EDiS Culture

Sharing the Joys of Construction Essay Competition – Dallas Jerome Dixon

June 3, 2021 • 5 MIN READ

The Sharing the Joys of Construction Essay Competition was created for Delaware trade and vocational high school students to shine a spotlight on the positive impact diversity has in the architecture, engineering, and construction (AEC) industry. Students wrote about individuals who have inspired them or have had a positive impact on the built environment. First place winners Aa’khai Hollis and Rocio Garduno-Castaneda won a $500 prize, runner ups Sydney Marie Luckey and Dallas Jerome Dixon received $300. Dallas would like to thank his parents for keeping him on track and making sure he did the best job possible.

Grade: 9th   School: St. Georges Technical High School


Over the centuries African Americans have had a profound impact on North American civilization. Their contributions have paved the way for the standard of excellence for which America as a whole is known, a standard that has made us the respected world power we are today. Many Americans are familiar with the astounding achievements of Dr. Martin Luther King, Jr., James Baldwin, Langston Hughes, George Washington Carver, and Sojourner Truth. However there are scores of less recognized African Americans who have made significant contributions to the world, these are the unsung heroes who have faded into obscurity over a period of time. One such hero is Robert Robinson Taylor, a distinguished architect in the late 1800’s.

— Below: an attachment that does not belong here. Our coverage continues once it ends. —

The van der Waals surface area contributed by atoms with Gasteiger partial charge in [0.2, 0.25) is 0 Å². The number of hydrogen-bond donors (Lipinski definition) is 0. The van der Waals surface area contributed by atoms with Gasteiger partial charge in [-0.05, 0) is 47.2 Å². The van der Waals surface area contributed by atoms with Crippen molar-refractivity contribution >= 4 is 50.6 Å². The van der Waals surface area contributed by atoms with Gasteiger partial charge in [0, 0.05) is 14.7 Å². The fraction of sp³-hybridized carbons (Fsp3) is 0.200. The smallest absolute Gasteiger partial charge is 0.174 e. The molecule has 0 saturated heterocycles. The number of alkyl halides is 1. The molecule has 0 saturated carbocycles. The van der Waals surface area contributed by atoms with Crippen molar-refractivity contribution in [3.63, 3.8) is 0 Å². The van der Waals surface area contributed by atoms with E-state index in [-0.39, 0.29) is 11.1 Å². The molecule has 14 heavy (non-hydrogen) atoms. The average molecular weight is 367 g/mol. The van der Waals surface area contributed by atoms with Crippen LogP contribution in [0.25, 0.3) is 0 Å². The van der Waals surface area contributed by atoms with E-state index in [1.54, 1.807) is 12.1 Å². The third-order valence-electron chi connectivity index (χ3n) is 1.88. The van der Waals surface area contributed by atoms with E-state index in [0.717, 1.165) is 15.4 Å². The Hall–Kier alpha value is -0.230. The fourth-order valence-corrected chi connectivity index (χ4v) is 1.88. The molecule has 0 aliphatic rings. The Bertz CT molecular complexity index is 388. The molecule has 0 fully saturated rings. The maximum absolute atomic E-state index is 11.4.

Born on June 8, 1868, in Wilmington, North Carolina, Robert Taylor grew up in a relatively privileged household, unlike most African Americans in that day and time. His father, Henry Taylor, was the son of a slave owner Angus Taylor, and therefore received some partiality and a first-rate education. His father was a successful carpenter and a successful architect, this no doubt contributed to the fact that Robert would later on in his life excel in this very profession.